As companies like Tesla continue to show how autonomous cars can safely take over our roads, U.K. defense contractor BAE Systems is on track to do the same for the skies.
The company is preparing to conduct a new round of testing that will increase the capability of its autonomous system to pilot aircraft. “Our priority as always is to demonstrate the safe and effective operation of autonomous systems, and together with NATS we are working towards the possibility of flying our own unmanned systems in a highly controlled environment in the U.K.,” Maureen McCue, the head of research and development at BAE, told The Engineer.
BAE’s converted Jetstream 31 aircraft will complete 17 flights, flying routes 482 km (300 miles) in distance between the cities of Inverness and Lancashire, according to a BBC report. The flights won’t be complete autonomous, though, as the aircraft will only engage its autonomous systems midair at 4.6 km (15,000 ft) while putting take-off and landing duties in the hands of human pilots.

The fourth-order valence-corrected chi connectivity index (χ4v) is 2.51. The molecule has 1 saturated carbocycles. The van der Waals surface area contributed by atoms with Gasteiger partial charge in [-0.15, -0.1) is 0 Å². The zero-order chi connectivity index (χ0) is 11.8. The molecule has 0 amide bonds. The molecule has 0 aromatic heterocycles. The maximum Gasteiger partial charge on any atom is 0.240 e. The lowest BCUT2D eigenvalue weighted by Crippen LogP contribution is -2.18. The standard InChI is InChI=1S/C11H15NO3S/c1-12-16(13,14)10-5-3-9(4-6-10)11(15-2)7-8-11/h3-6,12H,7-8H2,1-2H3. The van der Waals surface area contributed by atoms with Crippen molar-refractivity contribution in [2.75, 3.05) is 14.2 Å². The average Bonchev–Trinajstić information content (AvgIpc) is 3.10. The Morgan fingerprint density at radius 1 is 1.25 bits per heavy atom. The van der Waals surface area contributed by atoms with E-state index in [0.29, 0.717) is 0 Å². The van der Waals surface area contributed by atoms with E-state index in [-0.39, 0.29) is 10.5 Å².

The converted Jetstream 31 has a range of features designed to replace the human contributions to flying a plane. The aircraft is equipped with an identification system that can log data from transponders of other planes, and cameras mounted in the cockpit allow the plane to note obstacles like clouds. The system can identify any upcoming hazards in the air and adjust its course away from danger if the need arises.
Over the years, planes have been given various automation functions that can assist pilots while flying a plane. They have systems that guide the altitude and speed of a plane akin to a cruise control system in cars. Systems are in place that automate a plane’s landing, as well, which make it easier for pilots to perform the crucial maneuver.
These systems combined with the ones that BAE is testing right now are unlikely to completely replace commercial pilots in the near future since the general public still views autonomous systems with caution. However, an autonomous system can be helpful to pilots by acting like another set of eyes in a cockpit, ones that never get sleepy or distracted, which ultimately leads to safer skies and more peace of mind for passengers aboard a plane.